Richard Brinsley Sheridan Biography

Richard Brinsley Sheridan Biography

Was Richard Brinsley Sheridan a truly “sentimental” author? Sheridan’s heyday as a playwright (1775–1779) came amid changing sensibilities in both English culture and theater. The bawdy, rambunctious entertainment of the Restoration gave way to far more conservative drama in the eighteenth century. As a result, plays became concerned with morality and earned the title “sentimental comedies” because of the excessive emotion used to achieve moral lessons. Sheridan’s work arrived late in the sentimental period, when plays were shifting toward social satire. Although the bad are punished and the good rewarded in his work, the characters also take sharp jabs at the society in which Sheridan wrote his witty plays.

Facts and Trivia

  • Sheridan was practically born into the theater. His father, Thomas, was an actor-manager at the Theatre Royal in Dublin.
  • Sheridan’s 1775 play The Rivals almost did not become the classic it is regarded as today. Its first performance was disastrous, but when one of the key roles was recast, the play was a success.
  • Like his father, Sheridan was also interested in the business aspect of theater (and the money that came with it). In addition to his playwriting, Sheridan was a shareholder in the Drury Lane Theatre.
  • Another of Sheridan’s famous plays, The Critic, was not entirely original. It is based on The Rehearsal, a Restoration-era piece.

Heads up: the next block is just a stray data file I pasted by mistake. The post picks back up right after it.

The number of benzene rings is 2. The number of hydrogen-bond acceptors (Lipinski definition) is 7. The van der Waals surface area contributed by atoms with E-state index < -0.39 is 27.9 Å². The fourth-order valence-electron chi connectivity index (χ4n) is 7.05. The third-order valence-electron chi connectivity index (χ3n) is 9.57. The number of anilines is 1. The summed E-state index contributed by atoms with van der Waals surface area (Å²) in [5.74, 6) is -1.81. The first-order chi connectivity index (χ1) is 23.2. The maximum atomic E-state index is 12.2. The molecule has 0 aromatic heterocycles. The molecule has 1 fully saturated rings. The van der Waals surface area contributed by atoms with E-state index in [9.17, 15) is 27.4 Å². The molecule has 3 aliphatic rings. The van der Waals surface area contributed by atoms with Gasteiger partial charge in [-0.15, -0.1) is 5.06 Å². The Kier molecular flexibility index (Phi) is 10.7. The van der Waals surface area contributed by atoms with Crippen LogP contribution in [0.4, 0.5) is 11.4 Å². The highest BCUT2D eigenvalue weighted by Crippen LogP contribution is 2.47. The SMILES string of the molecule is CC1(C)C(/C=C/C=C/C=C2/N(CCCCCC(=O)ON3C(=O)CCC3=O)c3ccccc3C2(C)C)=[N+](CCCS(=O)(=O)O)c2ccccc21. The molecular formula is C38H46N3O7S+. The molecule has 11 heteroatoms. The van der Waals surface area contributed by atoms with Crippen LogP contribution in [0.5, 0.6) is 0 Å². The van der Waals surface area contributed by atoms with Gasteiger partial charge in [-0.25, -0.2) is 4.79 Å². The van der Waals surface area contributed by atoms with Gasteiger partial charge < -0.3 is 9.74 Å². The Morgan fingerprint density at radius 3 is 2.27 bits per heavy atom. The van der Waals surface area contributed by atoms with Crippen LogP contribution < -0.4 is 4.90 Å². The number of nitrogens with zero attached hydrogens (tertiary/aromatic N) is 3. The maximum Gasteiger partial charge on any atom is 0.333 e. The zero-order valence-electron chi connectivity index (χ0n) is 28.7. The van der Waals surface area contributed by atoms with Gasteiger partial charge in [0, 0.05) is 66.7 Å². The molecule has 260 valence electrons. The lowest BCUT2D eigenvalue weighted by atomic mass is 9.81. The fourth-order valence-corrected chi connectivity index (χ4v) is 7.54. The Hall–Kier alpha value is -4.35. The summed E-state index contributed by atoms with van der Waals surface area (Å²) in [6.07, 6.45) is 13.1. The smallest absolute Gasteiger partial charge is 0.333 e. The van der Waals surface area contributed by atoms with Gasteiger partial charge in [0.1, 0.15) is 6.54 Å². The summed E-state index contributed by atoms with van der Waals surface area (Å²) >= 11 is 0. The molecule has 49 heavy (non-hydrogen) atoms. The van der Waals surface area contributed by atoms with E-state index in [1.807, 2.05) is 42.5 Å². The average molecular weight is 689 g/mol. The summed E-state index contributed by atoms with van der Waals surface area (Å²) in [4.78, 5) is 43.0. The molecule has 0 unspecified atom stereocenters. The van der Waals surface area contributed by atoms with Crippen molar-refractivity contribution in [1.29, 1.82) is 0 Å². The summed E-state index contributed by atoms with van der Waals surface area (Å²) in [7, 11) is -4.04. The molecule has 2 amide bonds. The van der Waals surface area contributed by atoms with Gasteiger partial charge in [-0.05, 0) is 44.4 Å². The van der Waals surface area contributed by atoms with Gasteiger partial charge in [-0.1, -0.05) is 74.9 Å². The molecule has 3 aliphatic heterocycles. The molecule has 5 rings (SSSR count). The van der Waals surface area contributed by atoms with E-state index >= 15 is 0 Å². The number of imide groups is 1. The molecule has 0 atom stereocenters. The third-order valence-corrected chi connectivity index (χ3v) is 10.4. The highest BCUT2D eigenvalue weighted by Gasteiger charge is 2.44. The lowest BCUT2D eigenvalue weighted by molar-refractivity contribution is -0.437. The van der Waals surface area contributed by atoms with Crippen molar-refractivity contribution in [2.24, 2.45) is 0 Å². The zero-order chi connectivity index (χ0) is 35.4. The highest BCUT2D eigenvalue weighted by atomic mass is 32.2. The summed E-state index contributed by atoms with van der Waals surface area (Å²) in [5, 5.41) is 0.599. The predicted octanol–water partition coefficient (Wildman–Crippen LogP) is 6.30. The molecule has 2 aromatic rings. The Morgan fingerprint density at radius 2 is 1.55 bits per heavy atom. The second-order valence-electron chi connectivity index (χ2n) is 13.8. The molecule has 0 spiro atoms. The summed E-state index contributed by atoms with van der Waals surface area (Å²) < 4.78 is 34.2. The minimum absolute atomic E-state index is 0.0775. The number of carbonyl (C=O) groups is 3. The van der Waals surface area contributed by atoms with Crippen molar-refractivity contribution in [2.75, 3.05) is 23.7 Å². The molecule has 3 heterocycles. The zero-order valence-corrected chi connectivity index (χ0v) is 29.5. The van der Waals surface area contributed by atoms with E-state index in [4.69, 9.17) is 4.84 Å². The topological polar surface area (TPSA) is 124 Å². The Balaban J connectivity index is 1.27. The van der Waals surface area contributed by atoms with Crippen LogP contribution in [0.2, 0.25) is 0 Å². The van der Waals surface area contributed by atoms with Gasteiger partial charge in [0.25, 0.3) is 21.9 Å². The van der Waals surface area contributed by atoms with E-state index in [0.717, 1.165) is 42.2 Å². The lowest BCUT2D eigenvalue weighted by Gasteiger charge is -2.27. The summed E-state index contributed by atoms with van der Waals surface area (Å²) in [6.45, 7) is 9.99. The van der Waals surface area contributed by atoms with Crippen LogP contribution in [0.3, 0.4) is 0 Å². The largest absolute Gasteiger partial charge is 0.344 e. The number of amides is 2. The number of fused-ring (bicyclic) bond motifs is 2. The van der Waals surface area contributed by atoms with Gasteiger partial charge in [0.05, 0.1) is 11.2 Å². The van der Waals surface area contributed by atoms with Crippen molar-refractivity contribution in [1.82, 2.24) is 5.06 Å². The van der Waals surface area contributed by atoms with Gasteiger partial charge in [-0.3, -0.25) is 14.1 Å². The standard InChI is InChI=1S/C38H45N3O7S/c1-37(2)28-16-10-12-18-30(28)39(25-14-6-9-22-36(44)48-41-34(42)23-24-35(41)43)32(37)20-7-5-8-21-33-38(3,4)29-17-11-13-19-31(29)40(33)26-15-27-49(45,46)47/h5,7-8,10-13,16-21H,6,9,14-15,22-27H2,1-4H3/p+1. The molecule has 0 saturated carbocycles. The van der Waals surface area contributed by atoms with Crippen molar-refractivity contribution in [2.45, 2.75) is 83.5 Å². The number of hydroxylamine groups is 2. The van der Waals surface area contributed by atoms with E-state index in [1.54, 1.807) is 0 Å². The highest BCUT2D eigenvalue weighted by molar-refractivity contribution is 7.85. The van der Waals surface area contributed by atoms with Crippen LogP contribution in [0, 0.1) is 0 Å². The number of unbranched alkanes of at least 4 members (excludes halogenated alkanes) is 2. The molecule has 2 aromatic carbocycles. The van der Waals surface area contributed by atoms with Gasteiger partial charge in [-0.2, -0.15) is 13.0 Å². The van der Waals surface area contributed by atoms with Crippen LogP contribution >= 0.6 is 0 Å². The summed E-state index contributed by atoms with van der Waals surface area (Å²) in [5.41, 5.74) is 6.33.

• Sheridan was highly active in politics. On the heels of his most famous plays, Sheridan served in Parliament for nearly three decades.


(Critical Edition of Dramatic Literature)

In eighteenth century Great Britain, Richard Brinsley Sheridan’s lot was pretty much cast when he was born into a genteelly poor Irish theatrical family. All of these social disadvantages, however, worked to his advantage in the theater. Being Irish has given numerous British writers of comedy special insight into the vices and follies of their fellow Britons, as well as the rhetorical skills to air their observations. Being in a theatrical family was obviously an advantage for the aspiring playwright. Finally, being genteelly poor sparked his ambitions with both positive and negative charges. Combined, these factors made Sheridan acutely aware of the disparity between his personal worth and his actual place in society—always a great aid to developing a sense of comic incongruity.

Although lacking wealth and social position, Sheridan’s family was both well educated and talented. Both his father and mother were children of scholarly clergymen. On being graduated from Trinity College, Dublin, Sheridan’s father, Thomas, already a playwright, entered the theater as an actor and soon advanced to manager. Sheridan’s mother, the former Frances Chamberlaine, wrote novels and plays. After initial prosperity, the family of six (Richard was the third son) ran into hard times when a minor political indiscretion—reminiscent of an indiscreet sermon that ruined his own father—forced Thomas out of his position. He suppressed some antigovernment lines in a play, thus antagonizing the Irish public. After two years of acting in London, Thomas tried to reestablish himself in Dublin, but without success. Taking his family with him, he returned to England, where, moving from place to place, he pursued an impecunious existence as actor, author, editor, lecturer on elocution, and projector of ambitious undertakings.

After attending Sam Whyte’s Seminary for the Instruction of Youth in Dublin, Richard was entered into Harrow School, despite the family’s precarious financial situation. How precarious that situation was became evident when, to escape creditors, the rest of the family fled to France, where they lived for...